5. Try to avoid situations that are tremendously distressing, but within reason. Don’t “force” your sensitive youngster into situations that make her feel upset. While you likely mean well and hope to conditioner her against these situations, they can cause her to withdraw further. For example, if you want your youngster to be less sensitive at school, pushing her is going about it the wrong way. Instead, gently nurture and introduce her to coping strategies that will help her manage her sensitivity at school.

6. Work with your youngster to create ways to interact with the world safely. For example, he’ll likely have an easier time interacting with classmates 1:1 than in larger groups, so set up individual play dates so he gets comfortable with several classmates. Highly-sensitive AS and HFA kids are drawn to other "birds of a feather," and getting these children together to nurture each other's strengths is a good thing. This may mean a little extra effort on your part to help the youngster make play-dates and find other children that play well with highly-sensitive peers.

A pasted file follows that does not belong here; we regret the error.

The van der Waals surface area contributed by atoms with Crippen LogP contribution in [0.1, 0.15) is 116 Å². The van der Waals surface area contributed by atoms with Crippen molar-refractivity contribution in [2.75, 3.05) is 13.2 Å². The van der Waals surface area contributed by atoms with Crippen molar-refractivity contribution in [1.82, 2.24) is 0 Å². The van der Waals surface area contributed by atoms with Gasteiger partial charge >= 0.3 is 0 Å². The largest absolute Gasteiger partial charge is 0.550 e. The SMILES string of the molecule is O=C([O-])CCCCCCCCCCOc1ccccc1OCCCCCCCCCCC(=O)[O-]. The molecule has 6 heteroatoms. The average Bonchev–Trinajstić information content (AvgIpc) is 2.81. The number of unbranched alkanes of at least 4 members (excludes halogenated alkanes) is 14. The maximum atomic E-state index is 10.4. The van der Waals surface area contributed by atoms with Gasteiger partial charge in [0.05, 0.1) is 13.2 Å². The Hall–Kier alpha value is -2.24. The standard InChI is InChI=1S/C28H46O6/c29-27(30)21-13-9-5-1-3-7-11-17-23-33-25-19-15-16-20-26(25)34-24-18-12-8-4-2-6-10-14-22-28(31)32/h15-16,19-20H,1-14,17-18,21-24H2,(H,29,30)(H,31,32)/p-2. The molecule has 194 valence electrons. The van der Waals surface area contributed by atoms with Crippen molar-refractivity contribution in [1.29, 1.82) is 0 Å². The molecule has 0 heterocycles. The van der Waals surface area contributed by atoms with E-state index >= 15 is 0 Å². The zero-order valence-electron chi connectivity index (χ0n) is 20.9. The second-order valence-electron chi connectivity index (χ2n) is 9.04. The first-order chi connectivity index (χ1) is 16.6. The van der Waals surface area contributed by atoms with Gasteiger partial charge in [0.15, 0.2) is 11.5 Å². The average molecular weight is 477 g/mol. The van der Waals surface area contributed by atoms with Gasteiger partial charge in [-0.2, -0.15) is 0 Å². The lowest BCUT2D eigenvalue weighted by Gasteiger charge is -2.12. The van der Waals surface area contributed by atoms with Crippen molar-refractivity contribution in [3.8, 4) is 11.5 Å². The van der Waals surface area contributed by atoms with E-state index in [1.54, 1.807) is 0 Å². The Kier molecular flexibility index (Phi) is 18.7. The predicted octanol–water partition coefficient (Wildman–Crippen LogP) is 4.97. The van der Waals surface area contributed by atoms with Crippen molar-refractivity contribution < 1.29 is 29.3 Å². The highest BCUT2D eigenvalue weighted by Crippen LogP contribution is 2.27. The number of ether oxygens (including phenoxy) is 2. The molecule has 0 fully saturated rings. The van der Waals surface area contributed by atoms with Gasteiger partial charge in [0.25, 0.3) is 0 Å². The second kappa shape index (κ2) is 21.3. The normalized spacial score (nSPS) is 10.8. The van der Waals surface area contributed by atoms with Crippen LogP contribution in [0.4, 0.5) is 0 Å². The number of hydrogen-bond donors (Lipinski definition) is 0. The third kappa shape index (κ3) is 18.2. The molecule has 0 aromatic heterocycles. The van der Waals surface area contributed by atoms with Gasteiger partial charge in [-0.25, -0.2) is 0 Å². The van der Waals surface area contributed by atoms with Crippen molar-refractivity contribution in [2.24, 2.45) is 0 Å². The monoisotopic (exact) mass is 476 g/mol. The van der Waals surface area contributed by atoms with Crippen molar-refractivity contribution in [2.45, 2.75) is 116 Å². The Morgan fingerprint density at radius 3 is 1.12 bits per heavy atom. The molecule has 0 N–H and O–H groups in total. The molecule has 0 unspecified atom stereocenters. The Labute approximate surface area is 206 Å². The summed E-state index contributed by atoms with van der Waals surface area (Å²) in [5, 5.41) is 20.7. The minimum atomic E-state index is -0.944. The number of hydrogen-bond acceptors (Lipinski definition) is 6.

7. Since highly-sensitive AS and HFA kids are majorly impacted by their home and school environments, it is worth taking the time to create spaces that match their comfort level. For example, Kyle (a 5-year-old child with Asperger’s) is highly-sensitive and loves his "Calm Corner" at home where he relaxes with his headphones, favorite plush toys and markers to feel calm. It is this type of serenity that highly-sensitive kids crave with just the right lighting, colors, sounds and surroundings.